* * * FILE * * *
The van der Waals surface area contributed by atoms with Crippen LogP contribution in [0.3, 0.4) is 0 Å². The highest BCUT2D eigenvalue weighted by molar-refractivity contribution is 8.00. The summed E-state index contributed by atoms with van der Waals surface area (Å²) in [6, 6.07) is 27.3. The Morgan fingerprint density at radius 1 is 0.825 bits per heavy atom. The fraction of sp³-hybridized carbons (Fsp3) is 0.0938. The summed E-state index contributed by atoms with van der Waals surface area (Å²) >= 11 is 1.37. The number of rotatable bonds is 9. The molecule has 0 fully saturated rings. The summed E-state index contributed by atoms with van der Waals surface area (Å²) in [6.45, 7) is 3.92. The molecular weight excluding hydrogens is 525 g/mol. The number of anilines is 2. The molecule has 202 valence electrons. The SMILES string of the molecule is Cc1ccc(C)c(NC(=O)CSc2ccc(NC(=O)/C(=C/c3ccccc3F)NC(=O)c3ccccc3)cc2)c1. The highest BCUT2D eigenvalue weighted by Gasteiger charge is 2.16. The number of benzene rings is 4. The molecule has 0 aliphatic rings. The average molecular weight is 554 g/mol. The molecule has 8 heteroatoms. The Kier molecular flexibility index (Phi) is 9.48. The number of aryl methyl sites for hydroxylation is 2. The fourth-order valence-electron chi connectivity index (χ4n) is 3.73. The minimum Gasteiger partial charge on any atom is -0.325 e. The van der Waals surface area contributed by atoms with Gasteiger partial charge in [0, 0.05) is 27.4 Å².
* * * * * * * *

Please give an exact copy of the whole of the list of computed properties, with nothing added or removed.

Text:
The van der Waals surface area contributed by atoms with Crippen LogP contribution in [0.3, 0.4) is 0 Å². The highest BCUT2D eigenvalue weighted by molar-refractivity contribution is 8.00. The summed E-state index contributed by atoms with van der Waals surface area (Å²) in [6, 6.07) is 27.3. The Morgan fingerprint density at radius 1 is 0.825 bits per heavy atom. The fraction of sp³-hybridized carbons (Fsp3) is 0.0938. The summed E-state index contributed by atoms with van der Waals surface area (Å²) >= 11 is 1.37. The number of rotatable bonds is 9. The molecule has 0 fully saturated rings. The summed E-state index contributed by atoms with van der Waals surface area (Å²) in [6.45, 7) is 3.92. The molecular weight excluding hydrogens is 525 g/mol. The number of anilines is 2. The molecule has 202 valence electrons. The SMILES string of the molecule is Cc1ccc(C)c(NC(=O)CSc2ccc(NC(=O)/C(=C/c3ccccc3F)NC(=O)c3ccccc3)cc2)c1. The highest BCUT2D eigenvalue weighted by Gasteiger charge is 2.16. The number of benzene rings is 4. The molecule has 0 aliphatic rings. The average molecular weight is 554 g/mol. The molecule has 8 heteroatoms. The Kier molecular flexibility index (Phi) is 9.48. The number of aryl methyl sites for hydroxylation is 2. The fourth-order valence-electron chi connectivity index (χ4n) is 3.73. The minimum Gasteiger partial charge on any atom is -0.325 e. The van der Waals surface area contributed by atoms with Gasteiger partial charge in [0, 0.05) is 27.4 Å².